About us

Welcome to the home page of the Mathematics Graduate Student Organization (MGSO) at Texas A&M University in College Station. The purpose of this organization is to encourage communication among students, faculty, and staff, and contribute to a rich social life in the department through cultural and scientific dialogue. We would also like to provide an environment where students in the mathematics department can practice their presentation skills as well as view the techniques of others. It is our goal to be a source of support and information for all graduate students.

The main activity of the MGSO is the Graduate Student Seminar. This seminar is for grad students, (largely) by grad students: Volunteer to give a talk!

Seminar: Fall 2014, Thursdays, Blocker 506A, 4:00-4:50 PM


Next Talk

Speaker:  
* Prof. Catherine Yan

* Prof. Anne Shiu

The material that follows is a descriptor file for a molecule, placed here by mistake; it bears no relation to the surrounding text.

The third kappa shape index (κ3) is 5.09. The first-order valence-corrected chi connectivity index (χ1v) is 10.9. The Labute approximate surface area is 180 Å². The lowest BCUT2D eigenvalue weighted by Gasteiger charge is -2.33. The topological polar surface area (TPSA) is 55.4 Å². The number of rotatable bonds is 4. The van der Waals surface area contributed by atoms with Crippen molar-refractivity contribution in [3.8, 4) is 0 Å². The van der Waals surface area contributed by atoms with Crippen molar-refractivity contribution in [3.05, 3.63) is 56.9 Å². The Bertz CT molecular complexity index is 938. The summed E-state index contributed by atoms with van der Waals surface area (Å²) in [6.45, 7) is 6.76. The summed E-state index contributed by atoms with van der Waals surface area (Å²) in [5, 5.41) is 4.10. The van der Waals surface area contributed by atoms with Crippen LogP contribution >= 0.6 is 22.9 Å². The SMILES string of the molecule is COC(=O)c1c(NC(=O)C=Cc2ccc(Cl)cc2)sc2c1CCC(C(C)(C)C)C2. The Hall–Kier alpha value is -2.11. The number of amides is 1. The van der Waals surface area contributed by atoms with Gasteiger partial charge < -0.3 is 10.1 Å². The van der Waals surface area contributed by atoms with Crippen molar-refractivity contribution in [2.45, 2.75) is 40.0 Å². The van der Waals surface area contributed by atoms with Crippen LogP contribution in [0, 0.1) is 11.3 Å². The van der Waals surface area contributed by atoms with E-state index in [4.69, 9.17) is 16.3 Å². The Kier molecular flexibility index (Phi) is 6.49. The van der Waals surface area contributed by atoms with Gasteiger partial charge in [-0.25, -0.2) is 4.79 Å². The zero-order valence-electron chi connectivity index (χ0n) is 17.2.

Title:   Mini-Talks

* Enumerative Combinatorics with Fillings of Polyominoes

* What is the Global Attractor Conjecture?


Time / Date:   4:00 - 5:00 , September 18

Abstract


C. Yan: "Enumerative Combinatorics with Fillings of Polyominoes"

Abstract
: An important and active area of Enumerative Combinatorics is the study of combinatorial statistics, which are simply functions from the combinatorial objects to the set of non-negative integers. Many interesting statistics have been investigated over families of combinatorial structures, such as permutations, words, matchings, set partitions, integer sequences, graphs, and multi-graphs. In this talk I will introduce a new combinatorial model, fillings of polyominoes, which provides a unified approach to the classical combinatorial analysis on all the above mentioned structures. I will discuss some recent results and open problems related to this model.

A. Shiu: "What is the Global Attractor Conjecture? "

Abstract
: First posed forty years ago, the Global Attractor Conjecture posits that the dynamical systems arising from a certain class of chemical reaction networks are globally stable. In this mini-talk, I will give a history of this conjecture and describe how ideas from algebra and polyhedral geometry have contributed in recent years toward its partial resolution.